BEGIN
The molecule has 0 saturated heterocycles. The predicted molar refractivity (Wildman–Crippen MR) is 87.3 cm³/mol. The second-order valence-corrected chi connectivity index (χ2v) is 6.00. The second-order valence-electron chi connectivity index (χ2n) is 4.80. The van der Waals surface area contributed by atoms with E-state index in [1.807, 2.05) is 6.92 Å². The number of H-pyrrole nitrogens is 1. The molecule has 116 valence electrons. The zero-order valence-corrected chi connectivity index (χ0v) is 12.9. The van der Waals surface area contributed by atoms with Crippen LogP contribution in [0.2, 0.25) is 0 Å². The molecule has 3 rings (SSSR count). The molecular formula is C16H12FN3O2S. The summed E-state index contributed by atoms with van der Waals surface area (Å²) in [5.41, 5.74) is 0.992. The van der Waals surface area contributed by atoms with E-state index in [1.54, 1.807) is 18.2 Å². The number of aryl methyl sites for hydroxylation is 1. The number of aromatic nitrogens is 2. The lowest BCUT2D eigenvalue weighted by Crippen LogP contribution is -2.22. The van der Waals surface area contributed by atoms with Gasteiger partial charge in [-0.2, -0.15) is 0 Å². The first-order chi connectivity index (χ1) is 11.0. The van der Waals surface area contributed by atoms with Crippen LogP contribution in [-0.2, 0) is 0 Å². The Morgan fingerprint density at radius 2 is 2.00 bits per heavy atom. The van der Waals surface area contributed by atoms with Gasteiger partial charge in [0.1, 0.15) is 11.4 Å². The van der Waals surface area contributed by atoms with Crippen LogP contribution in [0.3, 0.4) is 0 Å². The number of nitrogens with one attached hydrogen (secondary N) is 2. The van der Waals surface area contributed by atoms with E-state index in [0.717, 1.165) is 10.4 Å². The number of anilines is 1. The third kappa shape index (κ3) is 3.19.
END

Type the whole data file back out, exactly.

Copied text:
The molecule has 0 saturated heterocycles. The predicted molar refractivity (Wildman–Crippen MR) is 87.3 cm³/mol. The second-order valence-corrected chi connectivity index (χ2v) is 6.00. The second-order valence-electron chi connectivity index (χ2n) is 4.80. The van der Waals surface area contributed by atoms with E-state index in [1.807, 2.05) is 6.92 Å². The number of H-pyrrole nitrogens is 1. The molecule has 116 valence electrons. The zero-order valence-corrected chi connectivity index (χ0v) is 12.9. The van der Waals surface area contributed by atoms with Crippen LogP contribution in [0.2, 0.25) is 0 Å². The molecule has 3 rings (SSSR count). The molecular formula is C16H12FN3O2S. The summed E-state index contributed by atoms with van der Waals surface area (Å²) in [5.41, 5.74) is 0.992. The van der Waals surface area contributed by atoms with E-state index in [1.54, 1.807) is 18.2 Å². The number of aryl methyl sites for hydroxylation is 1. The number of aromatic nitrogens is 2. The lowest BCUT2D eigenvalue weighted by Crippen LogP contribution is -2.22. The van der Waals surface area contributed by atoms with Gasteiger partial charge in [-0.2, -0.15) is 0 Å². The first-order chi connectivity index (χ1) is 11.0. The van der Waals surface area contributed by atoms with Crippen LogP contribution in [-0.2, 0) is 0 Å². The Morgan fingerprint density at radius 2 is 2.00 bits per heavy atom. The van der Waals surface area contributed by atoms with Gasteiger partial charge in [0.1, 0.15) is 11.4 Å². The van der Waals surface area contributed by atoms with Crippen LogP contribution in [0.3, 0.4) is 0 Å². The number of nitrogens with one attached hydrogen (secondary N) is 2. The van der Waals surface area contributed by atoms with E-state index in [0.717, 1.165) is 10.4 Å². The number of anilines is 1. The third kappa shape index (κ3) is 3.19.